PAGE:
• I believe I’ll pass on the upcoming Hollywood adaptation, mostly because it reportedly features the Queen of Smarm, Oprah Winfrey. (I might change my mind if Winfrey is cast as the dreadful blob of brain, but I’m guessing that’s not the case.)

 

© 2010-2017 grouchyeditor.com (text only)

Share

by Agatha Christie

grouchyeditor.com Blue Train

 

The following sentence is from my 2013 review of Agatha Christie’s Death in the Clouds:

 

“My other complaint with Death in the Clouds is that, once again, Christie’s plot hinges on the failure of people to recognize, at close quarters, someone they really ought to recognize.”

 

I have the same fruitless grouse about The Mystery of the Blue Train. I say fruitless because it’s not as if the author, who died in 1976, might mend her ways. We just have to accept that, in many of her stories, witnesses tend to have poor vision and/or recall.

But it’s a Christie whodunit, and it’s got Hercule Poirot, and the ending fooled me. So there you go.

 

© 2010-2017 grouchyeditor.com (text only)

Share

Elle

grouchyeditor.com Elle

 

Elle begins with a brutal rape, but in its aftermath the victim does not go to the police, nor does she inform close friends. In fact, middle-aged Michele appears to be borderline blasé about the attack. When her rapist continues to stalk her, she almost seems to welcome it. But why? The answer unfolds gradually, and while it does Elle is a tantalizing mystery with a commanding performance by Isabelle Huppert. But once we learn the reason for her strange behavior – not to mention the identity of the rapist – the suspense of the film begins to lose its power. Release: 2016 Grade: B

 

**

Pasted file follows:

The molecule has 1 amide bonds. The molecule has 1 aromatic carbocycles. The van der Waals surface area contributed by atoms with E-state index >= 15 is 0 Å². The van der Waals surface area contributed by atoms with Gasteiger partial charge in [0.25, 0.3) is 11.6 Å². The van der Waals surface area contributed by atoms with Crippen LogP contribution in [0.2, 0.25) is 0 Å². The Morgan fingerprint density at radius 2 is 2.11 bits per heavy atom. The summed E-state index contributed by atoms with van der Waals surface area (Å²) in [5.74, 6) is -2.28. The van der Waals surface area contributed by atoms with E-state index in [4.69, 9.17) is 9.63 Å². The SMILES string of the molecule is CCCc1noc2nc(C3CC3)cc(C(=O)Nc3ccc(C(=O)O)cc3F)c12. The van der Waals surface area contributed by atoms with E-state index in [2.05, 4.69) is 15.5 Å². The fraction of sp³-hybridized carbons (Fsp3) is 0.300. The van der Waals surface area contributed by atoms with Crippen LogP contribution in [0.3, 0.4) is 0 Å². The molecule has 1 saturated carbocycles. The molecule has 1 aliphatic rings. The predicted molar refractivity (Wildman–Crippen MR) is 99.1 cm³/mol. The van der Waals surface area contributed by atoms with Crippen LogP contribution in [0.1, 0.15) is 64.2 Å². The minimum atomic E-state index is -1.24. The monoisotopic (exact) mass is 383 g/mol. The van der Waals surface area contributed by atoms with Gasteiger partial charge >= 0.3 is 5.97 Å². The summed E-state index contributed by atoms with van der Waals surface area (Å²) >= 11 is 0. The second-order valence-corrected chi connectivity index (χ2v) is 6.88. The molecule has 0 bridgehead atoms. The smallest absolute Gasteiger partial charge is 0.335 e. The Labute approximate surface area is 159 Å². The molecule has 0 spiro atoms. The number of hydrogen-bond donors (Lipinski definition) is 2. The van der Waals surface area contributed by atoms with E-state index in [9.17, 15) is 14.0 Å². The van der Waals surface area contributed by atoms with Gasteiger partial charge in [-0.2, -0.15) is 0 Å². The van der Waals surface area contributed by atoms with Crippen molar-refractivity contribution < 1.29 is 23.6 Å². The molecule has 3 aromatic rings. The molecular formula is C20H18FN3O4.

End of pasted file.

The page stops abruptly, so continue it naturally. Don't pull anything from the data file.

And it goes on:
Passengers

grouchyeditor.com Passengers

 

Considered a critical and box-office failure, it’s true that Passengers is no science-fiction classic, but if you enjoy big-budget spaceship movies that look cool and keep the plot simple, as I do, you could do a lot worse. Jennifer Lawrence and Chris Pratt play space tourists who get a much longer trip than they bargained for in this essentially simple, old-fashioned romance. Release: 2016 Grade: B

 

**

 

Her

grouchyeditor.com Her

 

At first, I was disinclined to like this drama about technology and our evolving connection to it. Protagonist Theodore (Joaquin Phoenix) and his privileged pals seemed to embody every negative stereotype about West Coast liberals: living lives of economic ease, self-absorbed, and endlessly seeking emotional safe spaces. But Theodore’s growing relationship with his computer operating system, a husky-voiced charmer dubbed “Samantha,” tapped into some disturbing truths about the modern world. The result is a film that achieves something rare. It makes you think and it makes you feel. Release: 2013 Grade: A-

 

© 2010-2017 grouchyeditor.com (text only)

Share

Becoming Cary Grant

grouchyeditor.com Grant

 

“Everyone wants to be Cary Grant. Even I want to be Cary Grant.” – Cary Grant